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Lewis: Ab Specificity & Fc-Mediated Protection


It is well accepted that direct virus neutralization, in which the binding of the variable domains of antibodies to epitopes on the envelope glycoprotein prevent viral entry into target cells, is an important element of antibody-mediated protection against HIV-1. Less is known about the role of Fc-mediated effector functions, i.e. those functions that depend on the nature of the constant regions of antibodies, in the control of HIV-1. Epidemiological studies of HIV infected individuals have shown an inverse relationship between disease progression and antibody-dependent cell mediated cytotoxicity (ADCC), which is supported by a correlation between Fc-receptor genotype and reduced risk of progression. More recently, results from the Vax004 vaccine efficacy trial and the RV144 vaccine trial in Thailand provide further evidence that vaccine-elicited non-neutralizing antibodies might play a role in protection from infection.

Dr. George Lewis and colleagues at the University of Maryland are pursuing the hypothesis that anti-envelope antibodies directed against conserved domains, exposed upon virus entry/attachment, are capable of providing protective humoral immunity through Fc-dependent effector functions, even in the absence of a direct neutralizing function. In this scenario, diverse effector mechanisms need not be mutually exclusive, might be complimentary, and might apply differentially according to the mode of exposure.


Resolution of the role of Fc-mediated effector function, particularly antibody-dependent cellular cytotoxicity (ADCC), is being pursued through five objectives.  Objective 1 is to streamline and standardize an ADCC assay such that it can be used for high throughput use.  Objective 2 is to isolate and characterize new monoclonal antibodies (mAbs) based on specificity, neutralization, and Fc-mediated effector function.  Objective 3 determines epitope exposure during viral entry.  Objective 4 maps epitopes recognized by new mAbs using X-ray crystallography.   Objective 5- synthesizes information from the preceding objectives to design passive immunization studies against SHIV in animal model to resolve the relationships between neutralization and Fc-mediated effector function in protective immunity against HIV-1.


Their team has characterized a large panel of mAbs for neutralization breadth and potency as well as Fc-mediated effector functions, in particular ADCC.   The epitopes recognized by these antibodies have been characterized by mutagenesis and X-ray crystallography. Further, their exposure during viral entry or virus budding has been determined using single particle imaging.  Two significant observations have emerged.  First, a new broadly neutralizing antibody has been identified that recognizes an epitope that appears to be a transitional structure during viral entry.  Passive immunization with this mAb protects rhesus macaques against a rectal challenge with SHIV. Studies are underway to determine the mechanism of protection in vivo, with special emphasis on identification of the locus of protection and the potential involvement of Fc-receptors.   In addition, this work has led to several new vaccine candidates that stably express not only the epitope recognized by this new mAb but also epitopes recognized by other broadly neutralizing mAbs, including those that recognize the "super site of immune vulnerability" and the CD4 binding site.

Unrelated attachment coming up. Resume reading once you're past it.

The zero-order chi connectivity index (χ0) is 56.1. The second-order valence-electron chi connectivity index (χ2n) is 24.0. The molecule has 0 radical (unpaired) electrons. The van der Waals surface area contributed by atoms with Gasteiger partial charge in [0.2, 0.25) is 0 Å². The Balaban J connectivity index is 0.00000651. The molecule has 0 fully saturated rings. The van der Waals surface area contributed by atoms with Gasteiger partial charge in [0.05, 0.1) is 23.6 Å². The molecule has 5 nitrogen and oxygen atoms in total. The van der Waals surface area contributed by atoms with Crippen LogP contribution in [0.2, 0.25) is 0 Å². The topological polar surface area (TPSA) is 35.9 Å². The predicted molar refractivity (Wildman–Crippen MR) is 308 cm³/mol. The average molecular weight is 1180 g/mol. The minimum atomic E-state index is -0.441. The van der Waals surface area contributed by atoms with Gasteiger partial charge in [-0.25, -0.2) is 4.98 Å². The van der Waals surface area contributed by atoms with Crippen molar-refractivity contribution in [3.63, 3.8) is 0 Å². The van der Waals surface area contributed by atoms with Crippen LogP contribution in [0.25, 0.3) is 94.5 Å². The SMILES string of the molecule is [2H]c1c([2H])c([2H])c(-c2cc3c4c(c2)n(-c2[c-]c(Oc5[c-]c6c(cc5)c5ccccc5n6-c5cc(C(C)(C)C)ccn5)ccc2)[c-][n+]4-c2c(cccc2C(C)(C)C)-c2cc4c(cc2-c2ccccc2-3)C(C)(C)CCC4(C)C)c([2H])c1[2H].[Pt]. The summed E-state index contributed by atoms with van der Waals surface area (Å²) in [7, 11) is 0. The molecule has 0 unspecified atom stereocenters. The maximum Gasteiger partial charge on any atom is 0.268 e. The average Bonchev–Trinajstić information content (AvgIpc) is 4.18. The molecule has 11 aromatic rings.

​Second, two highly conserved ADCC hotspots recognized by non-neutralizing mAbs have been mapped in gp120 and gp41.  An epitope group in the gp120 hotspot has been implicated as a target for potentially protective antibodies in both HIV-1 infected people and in the RV144 vaccine trial.  This epitope group has been characterized by both mutagenesis and X-ray crystallography, providing the first picture of this site at atomic resolution.  This information is being used to design a new vaccine candidate as well as to determine the protective role of antibodies against this region using both active and passive immunization models in animals.  In addition, this information is being used to evaluate immunologic pressure against this epitope region in HIV-1 infected people.  Collectively, these two lines of investigation are leading to new vaccine candidates as well as potentially useful mAbs for passive immunization of at risk individuals and HIV-1 infected people.


Grant at a Glance

Principal Investigator

George K. Lewis, PhD

Grantee Institution

Institute of Human Virology, University of Maryland, Baltimore, USA

Project Title

Antibody Specificity, Fc-Mediated Effector Function, and HIV-1 Vaccines

Grant Award

$7.0 million over 3 years, awarded October 2011

Collaborating Institution

  • Advanced Biosciences Laboratory
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